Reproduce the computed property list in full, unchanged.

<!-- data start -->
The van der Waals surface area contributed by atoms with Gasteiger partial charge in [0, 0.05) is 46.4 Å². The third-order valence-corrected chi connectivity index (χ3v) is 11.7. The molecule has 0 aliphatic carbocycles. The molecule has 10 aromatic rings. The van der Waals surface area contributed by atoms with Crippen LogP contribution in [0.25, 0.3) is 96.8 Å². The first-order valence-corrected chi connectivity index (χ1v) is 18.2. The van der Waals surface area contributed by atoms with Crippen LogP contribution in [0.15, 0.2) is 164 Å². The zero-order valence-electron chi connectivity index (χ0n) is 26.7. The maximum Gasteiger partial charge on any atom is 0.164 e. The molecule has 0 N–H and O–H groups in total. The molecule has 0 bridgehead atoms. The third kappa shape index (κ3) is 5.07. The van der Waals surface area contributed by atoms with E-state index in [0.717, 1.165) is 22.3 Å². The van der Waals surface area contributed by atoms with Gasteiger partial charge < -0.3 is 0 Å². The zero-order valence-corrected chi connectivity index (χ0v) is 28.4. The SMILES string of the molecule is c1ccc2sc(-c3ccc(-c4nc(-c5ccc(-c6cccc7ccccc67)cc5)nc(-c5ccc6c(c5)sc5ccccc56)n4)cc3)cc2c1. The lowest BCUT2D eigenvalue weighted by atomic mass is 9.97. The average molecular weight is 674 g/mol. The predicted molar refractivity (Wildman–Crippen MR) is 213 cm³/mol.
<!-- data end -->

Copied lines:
The van der Waals surface area contributed by atoms with Gasteiger partial charge in [0, 0.05) is 46.4 Å². The third-order valence-corrected chi connectivity index (χ3v) is 11.7. The molecule has 0 aliphatic carbocycles. The molecule has 10 aromatic rings. The van der Waals surface area contributed by atoms with Crippen LogP contribution in [0.25, 0.3) is 96.8 Å². The first-order valence-corrected chi connectivity index (χ1v) is 18.2. The van der Waals surface area contributed by atoms with Crippen LogP contribution in [0.15, 0.2) is 164 Å². The zero-order valence-electron chi connectivity index (χ0n) is 26.7. The maximum Gasteiger partial charge on any atom is 0.164 e. The molecule has 0 N–H and O–H groups in total. The molecule has 0 bridgehead atoms. The third kappa shape index (κ3) is 5.07. The van der Waals surface area contributed by atoms with E-state index in [0.717, 1.165) is 22.3 Å². The van der Waals surface area contributed by atoms with Gasteiger partial charge < -0.3 is 0 Å². The zero-order valence-corrected chi connectivity index (χ0v) is 28.4. The SMILES string of the molecule is c1ccc2sc(-c3ccc(-c4nc(-c5ccc(-c6cccc7ccccc67)cc5)nc(-c5ccc6c(c5)sc5ccccc56)n4)cc3)cc2c1. The lowest BCUT2D eigenvalue weighted by atomic mass is 9.97. The average molecular weight is 674 g/mol. The predicted molar refractivity (Wildman–Crippen MR) is 213 cm³/mol.